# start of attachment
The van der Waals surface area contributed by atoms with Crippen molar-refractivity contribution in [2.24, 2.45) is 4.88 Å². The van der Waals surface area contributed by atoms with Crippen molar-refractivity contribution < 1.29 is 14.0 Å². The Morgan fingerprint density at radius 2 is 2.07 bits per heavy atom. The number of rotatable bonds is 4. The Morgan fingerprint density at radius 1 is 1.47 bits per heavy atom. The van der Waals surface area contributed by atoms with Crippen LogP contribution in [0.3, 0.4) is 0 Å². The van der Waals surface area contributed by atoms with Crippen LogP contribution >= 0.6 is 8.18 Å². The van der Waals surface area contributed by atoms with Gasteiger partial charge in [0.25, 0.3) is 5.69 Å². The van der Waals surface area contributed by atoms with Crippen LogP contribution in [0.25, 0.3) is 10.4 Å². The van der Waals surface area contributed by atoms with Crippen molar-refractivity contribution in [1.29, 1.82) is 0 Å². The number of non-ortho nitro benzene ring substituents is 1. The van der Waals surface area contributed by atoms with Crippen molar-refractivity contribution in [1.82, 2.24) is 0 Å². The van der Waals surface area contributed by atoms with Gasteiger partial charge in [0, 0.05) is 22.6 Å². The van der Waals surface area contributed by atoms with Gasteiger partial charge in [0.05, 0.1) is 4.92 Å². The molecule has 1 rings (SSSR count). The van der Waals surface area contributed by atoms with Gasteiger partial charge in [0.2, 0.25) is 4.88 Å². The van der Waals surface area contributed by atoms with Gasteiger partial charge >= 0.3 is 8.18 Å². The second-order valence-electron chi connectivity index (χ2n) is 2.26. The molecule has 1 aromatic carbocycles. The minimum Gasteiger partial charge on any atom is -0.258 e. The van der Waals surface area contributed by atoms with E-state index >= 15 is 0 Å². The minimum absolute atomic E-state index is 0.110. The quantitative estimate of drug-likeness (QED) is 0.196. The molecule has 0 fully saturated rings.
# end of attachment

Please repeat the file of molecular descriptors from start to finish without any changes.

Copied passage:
The van der Waals surface area contributed by atoms with Crippen molar-refractivity contribution in [2.24, 2.45) is 4.88 Å². The van der Waals surface area contributed by atoms with Crippen molar-refractivity contribution < 1.29 is 14.0 Å². The Morgan fingerprint density at radius 2 is 2.07 bits per heavy atom. The number of rotatable bonds is 4. The Morgan fingerprint density at radius 1 is 1.47 bits per heavy atom. The van der Waals surface area contributed by atoms with Crippen LogP contribution in [0.3, 0.4) is 0 Å². The van der Waals surface area contributed by atoms with Crippen LogP contribution >= 0.6 is 8.18 Å². The van der Waals surface area contributed by atoms with Gasteiger partial charge in [0.25, 0.3) is 5.69 Å². The van der Waals surface area contributed by atoms with Crippen LogP contribution in [0.25, 0.3) is 10.4 Å². The van der Waals surface area contributed by atoms with Crippen molar-refractivity contribution in [1.29, 1.82) is 0 Å². The number of non-ortho nitro benzene ring substituents is 1. The van der Waals surface area contributed by atoms with Crippen molar-refractivity contribution in [1.82, 2.24) is 0 Å². The van der Waals surface area contributed by atoms with Gasteiger partial charge in [0, 0.05) is 22.6 Å². The van der Waals surface area contributed by atoms with Gasteiger partial charge in [0.05, 0.1) is 4.92 Å². The molecule has 1 rings (SSSR count). The van der Waals surface area contributed by atoms with Gasteiger partial charge in [0.2, 0.25) is 4.88 Å². The van der Waals surface area contributed by atoms with Gasteiger partial charge >= 0.3 is 8.18 Å². The second-order valence-electron chi connectivity index (χ2n) is 2.26. The molecule has 1 aromatic carbocycles. The minimum Gasteiger partial charge on any atom is -0.258 e. The van der Waals surface area contributed by atoms with E-state index >= 15 is 0 Å². The minimum absolute atomic E-state index is 0.110. The quantitative estimate of drug-likeness (QED) is 0.196. The molecule has 0 fully saturated rings.